Kasimir Malevich, Russian (1878 - 1935)

Kasimir Malevich

Born near Kiev in 1878, Malevich trained at Kiev School of Art and Moscow Academy of Fine Arts where he began working in an unexceptional Post-Impressionist manner. But by 1912 he was painting peasant subjects in a massive `tubular' style similar to that of Léger as well as pictures combining the fragmentation of form of Cubism with the multiplication of the image of Futurism.

Malevich, however, was fueled with the desire `to free art from the burden of the object' and launched the Suprematist movement, which brought abstract art to a geometric simplicity more radical than anything previously seen. He claimed that he made a picture `consisting of nothing more than a black square on a white field' as early as 1913, but Suprematist paintings were first made public in Moscow in 1915 and there is often difficulty in dating his work. (There is also often difficulty in knowing which way up his paintings should be hung, photographs of early exhibitions sometimes providing conflicting evidence.)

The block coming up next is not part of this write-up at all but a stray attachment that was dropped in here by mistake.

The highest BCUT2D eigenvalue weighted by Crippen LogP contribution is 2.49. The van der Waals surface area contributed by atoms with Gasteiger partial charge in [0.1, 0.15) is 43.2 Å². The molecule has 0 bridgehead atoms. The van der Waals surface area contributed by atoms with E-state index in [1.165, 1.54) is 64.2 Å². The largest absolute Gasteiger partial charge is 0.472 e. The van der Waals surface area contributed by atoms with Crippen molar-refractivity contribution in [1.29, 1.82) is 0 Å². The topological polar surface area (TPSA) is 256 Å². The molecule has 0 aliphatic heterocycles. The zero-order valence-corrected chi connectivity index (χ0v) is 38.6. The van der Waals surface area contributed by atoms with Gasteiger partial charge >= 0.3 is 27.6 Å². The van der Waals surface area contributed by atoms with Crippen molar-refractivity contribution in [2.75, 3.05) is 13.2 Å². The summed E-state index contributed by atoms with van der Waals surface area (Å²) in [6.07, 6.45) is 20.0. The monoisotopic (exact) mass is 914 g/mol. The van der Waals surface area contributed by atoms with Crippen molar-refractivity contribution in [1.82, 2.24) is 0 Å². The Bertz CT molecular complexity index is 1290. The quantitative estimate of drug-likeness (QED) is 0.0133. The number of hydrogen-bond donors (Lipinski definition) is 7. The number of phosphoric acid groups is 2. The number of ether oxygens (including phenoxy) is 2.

His famous painting White on White (1918) is considered to have carried Suprematist theories to absolute conclusion. After this he seems to have realized he could go no further along this road and virtually gave up abstract painting, turning more to teaching, writing, and making three-dimensional models that were important in the growth of Constructivism.

He taught painting in Moscow (at the art school at Vitebsk, where he exerted a profound influence on Lissitzky) and Leningrad 1919-21. Then in 1926 he formalized his teachings by publishing a book, "The Nonobjective World" that defined his radical, non-objective style of Suprematism as a mode of expression in which emotion dominated all other artistic considerations.

He visited Warsaw and Berlin in 1927, accompanying an exhibition of his works and visited the Bauhaus. And in the late 1920s he returned to figurative painting, but was out of favor with a political system that now demanded Socialist Realism from its artists and he sadly, he died in poverty and oblivion at the age of 57.

However, his influence on abstract art, in the west as well as Russia, was enormous. Alongside Mondrian, Malevich is probably considered the most important pioneer of geometric abstract art.

The most complete collection of his finest work is in the Stedelijk Museum, Amsterdam.

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